Greenville County Soil and Water Conservation District, South Carolina

Woodside City Farm was designed to work with nature using south facing slopes, existing forest, roads on ridges and native perennial food plantings.

The Greenville County SWCD sought to address food desert areas. The city of Greenville was built primarily from mill communities for the textile industry. As the textile industry slowly pulled out of Greenville, dozens of mill communities were left without work. Legacy Charter School, devoted to ensuring every student gets good food, exercises and graduates, is changing the landscape in the Woodside Mill community. The district partnered with Legacy to build a farm on an empty lot owned by the county. The farm was designed to grow food for the school while educating students about food sources and new urban farmers about conservation practices.

A portion of the six-acre lot was converted from an overgrown kudzu forest to a productive farm selling produce to restaurants and local markets. The tagline for Woodside City Farm became “From Kudzu to Crops.” When the program was started, the manager endeavored to find the pitfalls involved in starting an urban farm. There was not much information on the Internet, so project leaders decided a primary legacy of the farm would be a blog outlining all the barriers to urban farming. These included starting a business, obtaining a water source, site contamination, zoning issues, floodplain regulations, obtaining Good Agricultural Practices certification, harvesting and storage concerns. The blog, which can be found on Woodside City Farm’s website, will be maintained online indefinitely by the Greenville County SWCD.

The farm worked with science teachers in the school to design semester-long projects, which included experiments with biochar and led to students volunteering on the farm. The farm also designed an engaging three-week workshop on composting for the students.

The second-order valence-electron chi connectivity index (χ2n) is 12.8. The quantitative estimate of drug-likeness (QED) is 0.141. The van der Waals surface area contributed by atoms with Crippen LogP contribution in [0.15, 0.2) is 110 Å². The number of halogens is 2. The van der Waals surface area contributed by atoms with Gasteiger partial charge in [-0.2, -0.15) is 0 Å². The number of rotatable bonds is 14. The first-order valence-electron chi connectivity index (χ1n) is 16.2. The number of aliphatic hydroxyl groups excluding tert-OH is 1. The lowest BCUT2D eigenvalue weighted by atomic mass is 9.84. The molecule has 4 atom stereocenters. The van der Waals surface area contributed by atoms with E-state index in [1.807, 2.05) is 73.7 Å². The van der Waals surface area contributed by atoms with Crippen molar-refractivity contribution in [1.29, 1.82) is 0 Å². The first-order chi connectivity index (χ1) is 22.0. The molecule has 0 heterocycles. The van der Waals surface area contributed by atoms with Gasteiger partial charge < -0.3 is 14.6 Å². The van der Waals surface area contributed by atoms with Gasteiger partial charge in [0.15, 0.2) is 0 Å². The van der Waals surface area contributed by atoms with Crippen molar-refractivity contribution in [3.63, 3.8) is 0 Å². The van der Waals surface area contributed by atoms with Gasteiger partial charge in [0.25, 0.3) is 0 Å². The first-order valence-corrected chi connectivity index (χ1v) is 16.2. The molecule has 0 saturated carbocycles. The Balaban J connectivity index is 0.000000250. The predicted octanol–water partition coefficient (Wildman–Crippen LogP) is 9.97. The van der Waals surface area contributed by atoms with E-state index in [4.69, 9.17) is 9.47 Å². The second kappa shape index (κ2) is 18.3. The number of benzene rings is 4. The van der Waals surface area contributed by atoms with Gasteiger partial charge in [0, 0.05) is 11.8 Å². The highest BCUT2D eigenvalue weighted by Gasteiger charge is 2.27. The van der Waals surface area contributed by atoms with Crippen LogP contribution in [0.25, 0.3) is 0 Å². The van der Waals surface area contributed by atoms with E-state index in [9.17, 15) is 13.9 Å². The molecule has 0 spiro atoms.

Because of the farm manager’s dedication, the local Woodside Mill community also became involved in the farm. Volunteers, donations and other grants were heaped onto the project. Unfortunately, the project was fraught with a major unforeseeable issue. A brownfields grant paid for a Phase I Environmental Assessment and a Ground Penetrating Radar investigation toward the end of the year. These reports found there was possible contamination on the site in an area far away from the farmed plot. The school was unwilling to put their students at risk and asked for the project to close.

A project for seniors was designed to determine if biochar was an effective soil amendment. The students learned about soil health during the semester-long project.

Sustainability

There were several steps taken during the project that will ensure knowledge from the project continues. Students learned in-depth about soil health, which they can use for the rest of their lives. Some students are now interested in careers in farming.

The Woodside City Farm website, outlining considerations for beginning an urban farm, will continue indefinitely.

Knowledge gained by the farm manager, field hands and district personnel will be used to give technical advice to other farms in Greenville County. The farm manager is enthusiastic about the experience, and is currently helping other farmers in the area.

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